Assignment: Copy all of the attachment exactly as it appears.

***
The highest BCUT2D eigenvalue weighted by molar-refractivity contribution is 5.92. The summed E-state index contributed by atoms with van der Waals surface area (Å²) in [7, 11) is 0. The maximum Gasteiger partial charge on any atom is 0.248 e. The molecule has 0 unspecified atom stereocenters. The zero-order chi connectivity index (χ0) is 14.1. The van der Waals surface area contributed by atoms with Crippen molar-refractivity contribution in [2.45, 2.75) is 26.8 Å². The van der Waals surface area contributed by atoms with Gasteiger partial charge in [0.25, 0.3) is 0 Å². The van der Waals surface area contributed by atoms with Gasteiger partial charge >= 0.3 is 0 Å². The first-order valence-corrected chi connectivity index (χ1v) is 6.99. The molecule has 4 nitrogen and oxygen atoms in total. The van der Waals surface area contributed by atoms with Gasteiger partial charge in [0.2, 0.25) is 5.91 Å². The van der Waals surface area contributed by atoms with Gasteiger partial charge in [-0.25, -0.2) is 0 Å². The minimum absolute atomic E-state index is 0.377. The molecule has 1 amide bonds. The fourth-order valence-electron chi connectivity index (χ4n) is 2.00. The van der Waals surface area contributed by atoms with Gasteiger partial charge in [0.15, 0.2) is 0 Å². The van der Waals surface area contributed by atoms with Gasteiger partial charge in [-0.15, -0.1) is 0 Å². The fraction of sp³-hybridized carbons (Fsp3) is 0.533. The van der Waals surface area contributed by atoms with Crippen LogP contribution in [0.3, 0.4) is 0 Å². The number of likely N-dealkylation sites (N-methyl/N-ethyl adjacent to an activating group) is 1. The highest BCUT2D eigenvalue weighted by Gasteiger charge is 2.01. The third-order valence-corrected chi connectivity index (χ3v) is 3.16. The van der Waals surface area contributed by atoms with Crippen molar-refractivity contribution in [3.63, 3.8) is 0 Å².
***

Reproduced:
The highest BCUT2D eigenvalue weighted by molar-refractivity contribution is 5.92. The summed E-state index contributed by atoms with van der Waals surface area (Å²) in [7, 11) is 0. The maximum Gasteiger partial charge on any atom is 0.248 e. The molecule has 0 unspecified atom stereocenters. The zero-order chi connectivity index (χ0) is 14.1. The van der Waals surface area contributed by atoms with Crippen molar-refractivity contribution in [2.45, 2.75) is 26.8 Å². The van der Waals surface area contributed by atoms with Gasteiger partial charge in [0.25, 0.3) is 0 Å². The van der Waals surface area contributed by atoms with Gasteiger partial charge >= 0.3 is 0 Å². The first-order valence-corrected chi connectivity index (χ1v) is 6.99. The molecule has 4 nitrogen and oxygen atoms in total. The van der Waals surface area contributed by atoms with Gasteiger partial charge in [0.2, 0.25) is 5.91 Å². The van der Waals surface area contributed by atoms with Gasteiger partial charge in [-0.25, -0.2) is 0 Å². The minimum absolute atomic E-state index is 0.377. The molecule has 1 amide bonds. The fourth-order valence-electron chi connectivity index (χ4n) is 2.00. The van der Waals surface area contributed by atoms with Gasteiger partial charge in [0.15, 0.2) is 0 Å². The van der Waals surface area contributed by atoms with Gasteiger partial charge in [-0.15, -0.1) is 0 Å². The fraction of sp³-hybridized carbons (Fsp3) is 0.533. The van der Waals surface area contributed by atoms with Crippen LogP contribution in [0.3, 0.4) is 0 Å². The number of likely N-dealkylation sites (N-methyl/N-ethyl adjacent to an activating group) is 1. The highest BCUT2D eigenvalue weighted by Gasteiger charge is 2.01. The third-order valence-corrected chi connectivity index (χ3v) is 3.16. The van der Waals surface area contributed by atoms with Crippen molar-refractivity contribution in [3.63, 3.8) is 0 Å².